Shared Work Not Shared Analysis or Aspiration

 As I’ve been invited into work that is more and more complex, work where there are no clear answers and the experts disagree on the best courses of action, work where the only solutions to be found are those that we can create together, most groups I’ve worked with have been challenged to figure out where to start. 


When in these type of complex situations, we often want to start in one of two places: 

  • Shared Analysis:  the sense that we need to have some common understanding or agreement on root causes or analysis of the issue before we can work together. 
  • Shared Aspiration:  the belief that we must agree on an aspirational vision of what we want to have happen in the world before we can do good work together. 

Both of these have some validity, I think, but sometimes folks do not and will not agree on shared way of viewing the world.   (And wouldn’t it be boring if we did?) Or they cannot or will not agree on a shared vision that is anything but generic and meaningless:  we all want the world to be better for our children, for example, but how that moves us into action is unclear.  It doesn’t tell us what we need to do

In wildly diverse groups of people, insisting that we must share a perspective or vision at the outset is often a recipe for group deterioration and/or getting stuck.  Forcing common analysis or shared aspiration at these times is not only counterproductive, it is false, and it undermines our work. The work is over before it even begins.

So, what do we do?

I think one answer is Shared Work.  I’ve found in my own work in organizations and communities that sometimes we just need to get to work and figure how to navigate perspectives, visions, and purposes as we’re working.  In Shared Work, our differences will arise, and we develop processes that help us navigate them while continuing to move forward.  Instead of setting up preconditions or false consensus, we centralize the work and getting it done.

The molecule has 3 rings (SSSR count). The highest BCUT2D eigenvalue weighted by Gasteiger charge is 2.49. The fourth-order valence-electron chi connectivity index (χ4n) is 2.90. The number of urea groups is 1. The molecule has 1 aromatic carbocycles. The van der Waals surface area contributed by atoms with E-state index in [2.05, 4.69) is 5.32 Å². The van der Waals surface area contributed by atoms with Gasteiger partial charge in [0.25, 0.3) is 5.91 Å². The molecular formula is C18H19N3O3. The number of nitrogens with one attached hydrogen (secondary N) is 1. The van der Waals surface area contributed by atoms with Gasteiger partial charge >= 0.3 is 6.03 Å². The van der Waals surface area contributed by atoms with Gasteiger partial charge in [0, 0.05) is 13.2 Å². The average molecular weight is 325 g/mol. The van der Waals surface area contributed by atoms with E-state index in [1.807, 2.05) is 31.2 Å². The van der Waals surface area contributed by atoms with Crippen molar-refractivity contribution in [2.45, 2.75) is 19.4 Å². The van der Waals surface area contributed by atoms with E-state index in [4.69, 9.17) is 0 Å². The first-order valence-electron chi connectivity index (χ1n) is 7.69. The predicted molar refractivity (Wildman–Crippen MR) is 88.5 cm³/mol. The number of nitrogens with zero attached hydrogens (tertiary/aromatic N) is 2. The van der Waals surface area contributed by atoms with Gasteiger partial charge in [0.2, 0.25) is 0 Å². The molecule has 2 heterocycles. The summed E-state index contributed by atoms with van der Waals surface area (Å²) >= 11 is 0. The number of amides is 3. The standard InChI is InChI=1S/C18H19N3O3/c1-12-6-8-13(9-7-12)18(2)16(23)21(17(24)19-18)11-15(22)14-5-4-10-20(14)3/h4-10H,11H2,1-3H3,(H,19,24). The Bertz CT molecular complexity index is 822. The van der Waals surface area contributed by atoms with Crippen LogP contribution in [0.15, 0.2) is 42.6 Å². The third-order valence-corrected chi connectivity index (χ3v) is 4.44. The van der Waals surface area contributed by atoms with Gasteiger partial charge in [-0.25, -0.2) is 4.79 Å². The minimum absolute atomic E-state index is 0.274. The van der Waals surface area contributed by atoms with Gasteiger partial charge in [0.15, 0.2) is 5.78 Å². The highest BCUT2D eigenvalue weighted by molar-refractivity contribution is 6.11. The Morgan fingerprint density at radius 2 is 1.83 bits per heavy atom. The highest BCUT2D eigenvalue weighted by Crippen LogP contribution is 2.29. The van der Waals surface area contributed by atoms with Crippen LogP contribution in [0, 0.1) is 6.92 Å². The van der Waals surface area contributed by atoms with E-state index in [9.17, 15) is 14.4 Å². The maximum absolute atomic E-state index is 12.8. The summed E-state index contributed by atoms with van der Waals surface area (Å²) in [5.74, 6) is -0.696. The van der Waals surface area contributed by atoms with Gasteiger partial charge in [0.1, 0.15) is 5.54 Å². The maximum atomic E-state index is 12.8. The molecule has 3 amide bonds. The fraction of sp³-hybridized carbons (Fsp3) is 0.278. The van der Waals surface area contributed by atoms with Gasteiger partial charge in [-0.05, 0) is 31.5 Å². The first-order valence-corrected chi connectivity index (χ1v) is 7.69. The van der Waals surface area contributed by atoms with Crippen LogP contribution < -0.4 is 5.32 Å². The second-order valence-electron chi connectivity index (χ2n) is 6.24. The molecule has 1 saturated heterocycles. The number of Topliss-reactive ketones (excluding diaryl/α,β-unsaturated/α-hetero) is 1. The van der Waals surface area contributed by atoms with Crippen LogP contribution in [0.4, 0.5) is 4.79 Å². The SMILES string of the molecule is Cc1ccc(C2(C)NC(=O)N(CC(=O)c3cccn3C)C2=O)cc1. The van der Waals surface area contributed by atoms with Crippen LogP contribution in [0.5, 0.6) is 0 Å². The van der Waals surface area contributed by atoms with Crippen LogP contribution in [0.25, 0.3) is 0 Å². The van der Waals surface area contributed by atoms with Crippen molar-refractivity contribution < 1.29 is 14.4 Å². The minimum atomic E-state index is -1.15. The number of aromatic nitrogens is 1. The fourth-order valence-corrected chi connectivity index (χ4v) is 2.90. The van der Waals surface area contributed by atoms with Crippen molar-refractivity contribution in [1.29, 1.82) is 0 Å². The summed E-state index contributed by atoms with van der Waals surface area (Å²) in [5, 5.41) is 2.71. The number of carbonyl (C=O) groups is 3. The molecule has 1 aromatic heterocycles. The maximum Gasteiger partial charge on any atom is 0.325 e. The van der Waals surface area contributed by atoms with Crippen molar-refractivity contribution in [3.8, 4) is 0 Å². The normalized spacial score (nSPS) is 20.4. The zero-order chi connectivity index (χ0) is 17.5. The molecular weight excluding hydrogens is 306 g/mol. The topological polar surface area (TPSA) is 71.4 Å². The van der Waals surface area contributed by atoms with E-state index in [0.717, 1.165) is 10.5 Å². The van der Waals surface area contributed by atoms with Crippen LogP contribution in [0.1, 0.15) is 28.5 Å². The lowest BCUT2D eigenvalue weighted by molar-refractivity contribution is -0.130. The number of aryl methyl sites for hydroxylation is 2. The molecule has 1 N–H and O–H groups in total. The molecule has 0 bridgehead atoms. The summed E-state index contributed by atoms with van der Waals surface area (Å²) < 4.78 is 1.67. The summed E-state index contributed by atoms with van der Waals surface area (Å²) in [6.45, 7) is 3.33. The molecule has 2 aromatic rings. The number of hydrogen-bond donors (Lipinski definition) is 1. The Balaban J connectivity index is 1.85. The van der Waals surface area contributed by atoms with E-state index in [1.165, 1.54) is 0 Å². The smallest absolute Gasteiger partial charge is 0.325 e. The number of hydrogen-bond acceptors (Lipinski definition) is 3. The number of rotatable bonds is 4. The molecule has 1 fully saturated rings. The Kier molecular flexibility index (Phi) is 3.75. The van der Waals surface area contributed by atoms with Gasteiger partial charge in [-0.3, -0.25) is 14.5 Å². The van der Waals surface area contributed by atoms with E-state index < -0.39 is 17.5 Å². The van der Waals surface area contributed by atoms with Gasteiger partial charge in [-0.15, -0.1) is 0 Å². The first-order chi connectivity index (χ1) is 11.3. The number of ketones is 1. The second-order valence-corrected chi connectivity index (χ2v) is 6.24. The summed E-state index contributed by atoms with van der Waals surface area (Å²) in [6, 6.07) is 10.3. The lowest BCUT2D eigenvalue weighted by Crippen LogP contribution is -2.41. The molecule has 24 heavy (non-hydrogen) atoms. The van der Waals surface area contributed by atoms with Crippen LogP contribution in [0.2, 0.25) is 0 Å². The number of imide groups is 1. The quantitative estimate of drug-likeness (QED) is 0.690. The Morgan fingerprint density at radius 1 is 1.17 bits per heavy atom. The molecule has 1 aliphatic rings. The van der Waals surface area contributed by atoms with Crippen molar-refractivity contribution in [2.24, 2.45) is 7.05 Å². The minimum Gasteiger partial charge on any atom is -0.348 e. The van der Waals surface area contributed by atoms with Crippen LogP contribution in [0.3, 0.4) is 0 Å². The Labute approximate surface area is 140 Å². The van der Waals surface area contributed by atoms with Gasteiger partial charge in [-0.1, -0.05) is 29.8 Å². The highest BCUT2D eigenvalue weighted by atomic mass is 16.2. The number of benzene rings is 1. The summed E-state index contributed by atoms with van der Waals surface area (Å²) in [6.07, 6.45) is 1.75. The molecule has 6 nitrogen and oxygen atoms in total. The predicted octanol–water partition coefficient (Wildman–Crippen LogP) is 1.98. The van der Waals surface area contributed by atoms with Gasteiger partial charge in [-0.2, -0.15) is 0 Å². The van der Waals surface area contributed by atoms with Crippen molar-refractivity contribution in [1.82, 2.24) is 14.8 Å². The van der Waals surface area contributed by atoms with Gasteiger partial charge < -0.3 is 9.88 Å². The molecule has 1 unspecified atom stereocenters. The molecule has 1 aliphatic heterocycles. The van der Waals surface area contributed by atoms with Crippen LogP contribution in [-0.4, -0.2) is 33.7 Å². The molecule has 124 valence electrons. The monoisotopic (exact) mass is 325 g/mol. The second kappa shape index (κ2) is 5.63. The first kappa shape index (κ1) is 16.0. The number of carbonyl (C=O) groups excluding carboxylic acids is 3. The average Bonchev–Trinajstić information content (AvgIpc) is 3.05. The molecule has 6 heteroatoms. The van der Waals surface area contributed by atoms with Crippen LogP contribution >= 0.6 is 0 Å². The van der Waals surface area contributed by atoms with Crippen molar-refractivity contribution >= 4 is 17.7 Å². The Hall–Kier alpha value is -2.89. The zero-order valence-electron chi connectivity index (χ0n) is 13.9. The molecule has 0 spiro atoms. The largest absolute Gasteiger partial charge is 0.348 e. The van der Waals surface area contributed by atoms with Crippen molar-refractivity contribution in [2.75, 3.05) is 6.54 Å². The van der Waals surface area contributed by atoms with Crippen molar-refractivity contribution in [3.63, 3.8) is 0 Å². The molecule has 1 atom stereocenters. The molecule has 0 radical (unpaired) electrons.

When the differences between us are so thick and laden with historical trauma and meaning, there may be times when we have to move on practical work and projects and only through sharing work in this way, can we come to know ourselves and each other enough that we can create and truly own our understandings and futures. 

The idea and practice of shared work can get us started as we develop the relationships and some shared understanding of what we want together.  It is not easy, but it can reveal enough of our next work to keep us moving forward together.

And as the work continues, groups will continue to struggle with this.  We must resist the idea of resolution of difference.  We must instead focus on what we were going to do next?  What is our shared work here? 

Sometimes that means that all we can do is simply see the very next step together and agree to take it.  There is something about giving permission to not solve it all at once, which allows a group to figure out what is next for them.  It allows them to get to work. 

I’m finding that the idea of Shared work actually lets me work with a lot more and different people.  It has me not clinging to my own perspective - or losing it - when I’m in a group.  It helps me stay in the work and its practical application in the world.

It’s a great area of learning for me right now, and I wonder:  What are you learning about working together?


This blog was originally posted on the Art of Hosting Beyond the Basics website.  

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